There are hard ways to do things and there are easy ways to do things. For example, you can free climb the brick wall of your apartment building and crawl into the third floor window. Or you could take the stairs. Easier still, you could use the elevator. Math also offers efficient ways to accomplish a task.
Remember Joan? Joan has a friend, Nate, who is never far from his phone or a computer. Nate posts numerous pictures, videos, memes, quips, and links on his various social media accounts daily. Joan follows Nate on Instagram and has lately been annoyed with the sheer number of his posts. She wants to let him know that he is probably annoying others, too, but she doesn't want to hurt his feelings.
Since Joan is studying polynomial functions in her math class, she comes up with a plan. She will appeal to Nate's data-savvy, technical side by proposing that you can fall out of favor with your Instagram followers by posting too many times in one day.
She sees the following polynomial function in her math homework:
[latex-display]L(x)=-x^2+4x[/latex-display]
In this function, Joan decides that x represents the number of pictures posted on Instagram each day by her friend Nate. L(x), then, represents the number of likes or comments his pictures on Instagram receive based on the number posted. If he doesn't post any, obviously no one will like his pictures.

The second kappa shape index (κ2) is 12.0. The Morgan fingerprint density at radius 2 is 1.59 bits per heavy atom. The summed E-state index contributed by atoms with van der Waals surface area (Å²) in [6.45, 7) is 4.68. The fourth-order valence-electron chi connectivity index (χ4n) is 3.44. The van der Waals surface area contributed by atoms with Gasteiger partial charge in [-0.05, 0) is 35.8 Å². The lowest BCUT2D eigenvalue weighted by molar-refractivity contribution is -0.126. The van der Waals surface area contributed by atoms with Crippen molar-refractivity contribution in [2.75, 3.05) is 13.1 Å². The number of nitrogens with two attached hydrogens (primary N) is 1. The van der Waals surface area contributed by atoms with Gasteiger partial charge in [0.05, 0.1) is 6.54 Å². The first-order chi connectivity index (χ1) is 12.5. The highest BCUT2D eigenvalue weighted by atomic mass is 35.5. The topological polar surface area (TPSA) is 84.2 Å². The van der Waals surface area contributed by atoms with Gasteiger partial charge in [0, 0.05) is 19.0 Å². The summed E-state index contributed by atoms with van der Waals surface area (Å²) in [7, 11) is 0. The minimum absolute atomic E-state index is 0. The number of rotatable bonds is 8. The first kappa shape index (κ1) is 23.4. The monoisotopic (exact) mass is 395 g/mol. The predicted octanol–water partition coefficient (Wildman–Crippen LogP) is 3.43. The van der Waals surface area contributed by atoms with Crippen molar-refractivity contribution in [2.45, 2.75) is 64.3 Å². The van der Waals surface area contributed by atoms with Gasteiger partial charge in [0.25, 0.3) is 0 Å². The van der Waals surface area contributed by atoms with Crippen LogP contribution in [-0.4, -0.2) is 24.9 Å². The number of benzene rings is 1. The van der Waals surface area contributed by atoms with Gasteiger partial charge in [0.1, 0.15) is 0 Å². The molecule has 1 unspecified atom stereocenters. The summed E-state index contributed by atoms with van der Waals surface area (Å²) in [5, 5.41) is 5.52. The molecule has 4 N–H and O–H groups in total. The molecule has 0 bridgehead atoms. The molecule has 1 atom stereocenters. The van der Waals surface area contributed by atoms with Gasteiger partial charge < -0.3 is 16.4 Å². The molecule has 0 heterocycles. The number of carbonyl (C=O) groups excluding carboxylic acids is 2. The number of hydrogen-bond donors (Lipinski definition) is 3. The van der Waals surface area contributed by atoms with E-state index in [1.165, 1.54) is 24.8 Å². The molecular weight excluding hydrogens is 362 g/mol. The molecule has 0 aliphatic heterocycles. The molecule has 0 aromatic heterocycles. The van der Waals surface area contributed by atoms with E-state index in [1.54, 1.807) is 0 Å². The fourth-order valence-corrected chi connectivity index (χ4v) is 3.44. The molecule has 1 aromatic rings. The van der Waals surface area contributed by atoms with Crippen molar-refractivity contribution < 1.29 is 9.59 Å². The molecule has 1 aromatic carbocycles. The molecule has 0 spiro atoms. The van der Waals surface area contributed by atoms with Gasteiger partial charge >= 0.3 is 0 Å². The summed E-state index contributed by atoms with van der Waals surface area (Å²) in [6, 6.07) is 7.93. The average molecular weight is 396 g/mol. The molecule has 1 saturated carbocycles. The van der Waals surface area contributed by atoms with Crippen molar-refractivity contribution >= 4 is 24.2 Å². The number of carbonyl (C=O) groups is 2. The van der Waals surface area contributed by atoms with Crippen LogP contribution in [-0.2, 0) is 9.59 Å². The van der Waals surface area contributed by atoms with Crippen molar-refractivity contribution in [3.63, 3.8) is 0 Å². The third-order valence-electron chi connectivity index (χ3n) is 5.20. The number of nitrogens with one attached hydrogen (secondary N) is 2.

If Nate posts too many, people will get bored of his spam and ignore him. Joan wants to know how much is too much so Nate can stay popular on Instagram, and not become an annoying spammer. By solving this polynomial function for zero, Joan hopes to find out exactly how many is too many posts for Nate. This translates to, when will he get zero likes or comments on his Instagram pictures?
Joan is not sure how to solve this kind of equation, so she starts guessing values for x.
Her first guess is 10, since Nate posts more than that.
[latex-display]L(10)=-10^2+4(10)=-100+40=-60[/latex-display]
Whoa, if Nate posts 10 pictures on Instagram each day, he will get -60 likes or comments. Joan assumes negative numbers aren't a good thing.
Next, she guesses 5.
[latex-display]L(5)=-5^2+4(5)=-25+20=-5[/latex-display]
OK, Joan is getting closer.
Then Joan asks herself, why am I guessing the solution to a math problem when I can ask my math teacher how to solve it?
The point is that there are hard ways to do things, and there are easier ways to do things. The hard way to solve a quadratic equation such as [latex]0 =-x^2+4x[/latex] is to guess. An easier way is to factor.